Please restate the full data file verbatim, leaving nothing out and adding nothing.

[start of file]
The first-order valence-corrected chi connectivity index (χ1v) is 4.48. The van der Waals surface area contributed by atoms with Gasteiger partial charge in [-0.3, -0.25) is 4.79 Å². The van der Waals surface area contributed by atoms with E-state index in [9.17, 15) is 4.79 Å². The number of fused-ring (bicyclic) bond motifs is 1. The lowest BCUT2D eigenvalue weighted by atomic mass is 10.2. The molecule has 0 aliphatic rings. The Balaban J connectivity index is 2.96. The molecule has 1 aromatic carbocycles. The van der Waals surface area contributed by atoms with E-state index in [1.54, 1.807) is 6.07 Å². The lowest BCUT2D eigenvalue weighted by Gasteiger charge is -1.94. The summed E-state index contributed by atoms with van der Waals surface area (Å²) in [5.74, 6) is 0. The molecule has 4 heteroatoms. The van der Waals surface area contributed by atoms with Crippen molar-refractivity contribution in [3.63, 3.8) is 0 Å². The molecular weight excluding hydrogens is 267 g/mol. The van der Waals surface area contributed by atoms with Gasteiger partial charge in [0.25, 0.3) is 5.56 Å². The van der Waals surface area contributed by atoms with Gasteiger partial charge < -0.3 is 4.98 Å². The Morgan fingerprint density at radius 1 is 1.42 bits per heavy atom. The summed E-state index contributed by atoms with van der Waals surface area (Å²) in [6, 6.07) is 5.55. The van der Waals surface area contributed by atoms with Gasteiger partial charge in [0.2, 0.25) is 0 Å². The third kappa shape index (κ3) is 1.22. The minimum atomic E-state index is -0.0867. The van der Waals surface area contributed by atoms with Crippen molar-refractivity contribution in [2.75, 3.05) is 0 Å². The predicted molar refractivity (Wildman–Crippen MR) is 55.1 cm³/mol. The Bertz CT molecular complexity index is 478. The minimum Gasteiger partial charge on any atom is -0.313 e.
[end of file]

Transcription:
The first-order valence-corrected chi connectivity index (χ1v) is 4.48. The van der Waals surface area contributed by atoms with Gasteiger partial charge in [-0.3, -0.25) is 4.79 Å². The van der Waals surface area contributed by atoms with E-state index in [9.17, 15) is 4.79 Å². The number of fused-ring (bicyclic) bond motifs is 1. The lowest BCUT2D eigenvalue weighted by atomic mass is 10.2. The molecule has 0 aliphatic rings. The Balaban J connectivity index is 2.96. The molecule has 1 aromatic carbocycles. The van der Waals surface area contributed by atoms with E-state index in [1.54, 1.807) is 6.07 Å². The lowest BCUT2D eigenvalue weighted by Gasteiger charge is -1.94. The summed E-state index contributed by atoms with van der Waals surface area (Å²) in [5.74, 6) is 0. The molecule has 4 heteroatoms. The van der Waals surface area contributed by atoms with Crippen molar-refractivity contribution in [3.63, 3.8) is 0 Å². The molecular weight excluding hydrogens is 267 g/mol. The van der Waals surface area contributed by atoms with Gasteiger partial charge in [0.25, 0.3) is 5.56 Å². The van der Waals surface area contributed by atoms with Gasteiger partial charge < -0.3 is 4.98 Å². The Morgan fingerprint density at radius 1 is 1.42 bits per heavy atom. The summed E-state index contributed by atoms with van der Waals surface area (Å²) in [6, 6.07) is 5.55. The van der Waals surface area contributed by atoms with Gasteiger partial charge in [0.2, 0.25) is 0 Å². The third kappa shape index (κ3) is 1.22. The minimum atomic E-state index is -0.0867. The van der Waals surface area contributed by atoms with Crippen molar-refractivity contribution in [2.75, 3.05) is 0 Å². The predicted molar refractivity (Wildman–Crippen MR) is 55.1 cm³/mol. The Bertz CT molecular complexity index is 478. The minimum Gasteiger partial charge on any atom is -0.313 e.